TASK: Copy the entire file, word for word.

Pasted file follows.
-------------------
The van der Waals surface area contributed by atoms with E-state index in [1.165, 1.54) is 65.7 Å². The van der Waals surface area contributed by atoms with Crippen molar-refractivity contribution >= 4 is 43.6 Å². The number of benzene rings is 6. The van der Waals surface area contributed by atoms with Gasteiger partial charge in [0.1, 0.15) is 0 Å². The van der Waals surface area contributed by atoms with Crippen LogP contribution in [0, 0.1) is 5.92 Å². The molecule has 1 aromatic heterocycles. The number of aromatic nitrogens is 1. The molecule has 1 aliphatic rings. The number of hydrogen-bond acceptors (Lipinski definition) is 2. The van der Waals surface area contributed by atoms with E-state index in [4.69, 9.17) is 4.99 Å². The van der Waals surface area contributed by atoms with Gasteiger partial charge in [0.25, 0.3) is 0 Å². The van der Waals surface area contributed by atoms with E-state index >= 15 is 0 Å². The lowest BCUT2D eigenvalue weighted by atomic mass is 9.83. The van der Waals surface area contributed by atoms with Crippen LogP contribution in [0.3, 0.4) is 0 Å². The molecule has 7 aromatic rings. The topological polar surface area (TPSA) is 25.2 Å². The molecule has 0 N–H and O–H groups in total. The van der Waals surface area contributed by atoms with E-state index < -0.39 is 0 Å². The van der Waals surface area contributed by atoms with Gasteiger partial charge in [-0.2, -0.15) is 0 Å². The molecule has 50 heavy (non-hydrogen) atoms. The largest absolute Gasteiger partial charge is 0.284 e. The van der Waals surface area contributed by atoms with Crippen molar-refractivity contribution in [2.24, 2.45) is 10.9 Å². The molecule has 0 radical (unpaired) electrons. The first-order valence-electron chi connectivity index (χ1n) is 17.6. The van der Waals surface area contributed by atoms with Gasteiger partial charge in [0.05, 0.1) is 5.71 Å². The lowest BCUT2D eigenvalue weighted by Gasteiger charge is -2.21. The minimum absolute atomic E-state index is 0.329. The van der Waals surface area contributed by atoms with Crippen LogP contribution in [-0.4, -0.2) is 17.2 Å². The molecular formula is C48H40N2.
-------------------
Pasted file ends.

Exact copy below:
The van der Waals surface area contributed by atoms with E-state index in [1.165, 1.54) is 65.7 Å². The van der Waals surface area contributed by atoms with Crippen molar-refractivity contribution >= 4 is 43.6 Å². The number of benzene rings is 6. The van der Waals surface area contributed by atoms with Gasteiger partial charge in [0.1, 0.15) is 0 Å². The van der Waals surface area contributed by atoms with Crippen LogP contribution in [0, 0.1) is 5.92 Å². The molecule has 1 aromatic heterocycles. The number of aromatic nitrogens is 1. The molecule has 1 aliphatic rings. The number of hydrogen-bond acceptors (Lipinski definition) is 2. The van der Waals surface area contributed by atoms with E-state index in [4.69, 9.17) is 4.99 Å². The van der Waals surface area contributed by atoms with Gasteiger partial charge in [0.25, 0.3) is 0 Å². The van der Waals surface area contributed by atoms with E-state index >= 15 is 0 Å². The lowest BCUT2D eigenvalue weighted by atomic mass is 9.83. The van der Waals surface area contributed by atoms with Crippen LogP contribution in [0.3, 0.4) is 0 Å². The molecule has 7 aromatic rings. The topological polar surface area (TPSA) is 25.2 Å². The molecule has 0 N–H and O–H groups in total. The van der Waals surface area contributed by atoms with E-state index < -0.39 is 0 Å². The van der Waals surface area contributed by atoms with Gasteiger partial charge in [-0.2, -0.15) is 0 Å². The molecule has 50 heavy (non-hydrogen) atoms. The largest absolute Gasteiger partial charge is 0.284 e. The van der Waals surface area contributed by atoms with Crippen molar-refractivity contribution in [2.24, 2.45) is 10.9 Å². The molecule has 0 radical (unpaired) electrons. The first-order valence-electron chi connectivity index (χ1n) is 17.6. The van der Waals surface area contributed by atoms with Gasteiger partial charge in [0.05, 0.1) is 5.71 Å². The lowest BCUT2D eigenvalue weighted by Gasteiger charge is -2.21. The minimum absolute atomic E-state index is 0.329. The van der Waals surface area contributed by atoms with Crippen LogP contribution in [-0.4, -0.2) is 17.2 Å². The molecular formula is C48H40N2.